“Suffering and the Nature of Healing” Summer Course Concludes
17–28 June 2013 • On–Campus • Summer Program
Dr. Daniel Hinshaw, visiting professor of Palliative Care at St. Vladimir's Seminary, wrapped up his two week summer course titled "Suffering and the Nature of Healing," with a discussion of the Orthodox Christian understanding and teaching regarding sin, suffering, and death. "Feebleness, sickness and pain bring out the character of people," he noted. "For Christians, suffering and death are an opportunity for kenosis, the emptying of ourselves." Much of this same material is covered in Dr. Hinshaw's new SVS Press release, also titled Suffering and the Nature
In the first week, the class learned about the nature of suffering and the role of the health care provider, while in week two they explored the deeper possibilities for healing, even in the context of death. Informal afternoon seminars complemented the morning classes; students viewed and discussed the theme of suffering in film, music, and literature. Dr. Jane (Carnahan) Hinshaw, a Clinical Instructor of Psychiatry at the University of Michigan Health System and staff psychiatrist at the Mental Health Clinic at Ann Arbor Veterans Administration Medical Center, added input and helped guide the discussions.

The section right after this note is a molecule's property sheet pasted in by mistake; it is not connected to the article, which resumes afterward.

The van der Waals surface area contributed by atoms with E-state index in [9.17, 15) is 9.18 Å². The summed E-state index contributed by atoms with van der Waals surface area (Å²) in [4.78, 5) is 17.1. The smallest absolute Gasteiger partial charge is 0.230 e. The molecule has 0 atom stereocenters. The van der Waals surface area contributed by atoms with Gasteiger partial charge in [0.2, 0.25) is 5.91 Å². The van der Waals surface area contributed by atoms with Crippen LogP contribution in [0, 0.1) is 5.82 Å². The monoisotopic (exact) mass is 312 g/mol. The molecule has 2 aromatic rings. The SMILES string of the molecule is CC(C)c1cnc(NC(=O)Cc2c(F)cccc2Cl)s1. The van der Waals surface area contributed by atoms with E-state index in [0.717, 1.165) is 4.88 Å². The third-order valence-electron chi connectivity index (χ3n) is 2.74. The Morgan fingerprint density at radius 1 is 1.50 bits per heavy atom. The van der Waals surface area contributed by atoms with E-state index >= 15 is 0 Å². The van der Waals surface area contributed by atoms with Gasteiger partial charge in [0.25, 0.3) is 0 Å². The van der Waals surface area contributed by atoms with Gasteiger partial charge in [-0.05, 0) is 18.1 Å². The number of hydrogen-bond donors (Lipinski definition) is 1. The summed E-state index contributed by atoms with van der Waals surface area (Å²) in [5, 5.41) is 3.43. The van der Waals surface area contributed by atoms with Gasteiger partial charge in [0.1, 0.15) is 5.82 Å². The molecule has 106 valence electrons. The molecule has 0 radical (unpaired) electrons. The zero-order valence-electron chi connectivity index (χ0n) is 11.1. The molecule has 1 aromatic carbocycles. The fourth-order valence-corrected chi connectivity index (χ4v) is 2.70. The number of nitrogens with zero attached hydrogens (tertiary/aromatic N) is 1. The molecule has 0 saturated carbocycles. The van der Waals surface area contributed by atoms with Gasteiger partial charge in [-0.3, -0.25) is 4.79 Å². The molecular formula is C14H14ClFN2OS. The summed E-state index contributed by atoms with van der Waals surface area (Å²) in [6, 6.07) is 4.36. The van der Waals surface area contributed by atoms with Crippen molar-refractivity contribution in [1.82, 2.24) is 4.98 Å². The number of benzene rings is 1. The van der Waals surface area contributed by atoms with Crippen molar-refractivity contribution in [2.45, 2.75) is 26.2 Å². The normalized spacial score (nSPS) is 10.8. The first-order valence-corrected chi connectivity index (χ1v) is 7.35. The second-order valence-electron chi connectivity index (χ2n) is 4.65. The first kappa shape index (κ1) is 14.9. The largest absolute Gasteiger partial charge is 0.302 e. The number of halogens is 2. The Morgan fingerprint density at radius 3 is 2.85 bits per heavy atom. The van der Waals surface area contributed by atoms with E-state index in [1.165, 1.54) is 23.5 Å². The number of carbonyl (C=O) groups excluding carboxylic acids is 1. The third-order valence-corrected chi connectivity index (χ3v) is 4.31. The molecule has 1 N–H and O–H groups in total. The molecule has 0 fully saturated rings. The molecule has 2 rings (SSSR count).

"I wanted to challenge the students to think about how Orthodox Christianity can more effectively interface with secular health care," noted Dr. Hinshaw. As a physician, Dr. Hinshaw believes there are areas where modern health care practices intersect with traditional Christianity and the Church's understanding of health, but also important ways in which today's practices diverge from Orthodox teaching, and he encouraged the class to discern between the two.
"The value of a course like this is measured not only in the readings and assignments," noted Seminarian Ian Abodeely (course participant), "but also in the sharing of the incredible experiences that Dan and Jane have gone through in their lives as doctors and Orthodox Christians...all the readings of the course were expertly crafted to provide us with a new perspective." (Read more student feedback here.)
As a Professor of Surgery at the University of Michigan Medical School, Dr. Hinshaw provides outpatient palliative care services at the University of Michigan Geriatrics Center. His clinical research interests are focused on end–of–life issues and the use of complementary medicine in the relief of pain. Drs. Daniel and Jane Hinshaw have both committed their lives to studying and offering palliative and hospice care not only in the U.S. but also in Romania, Uganda, and Ethiopia.
Read about the Hinshaws' 2011 seminar at SVOTS, "Spiritual Issues in Suffering and Palliative Care."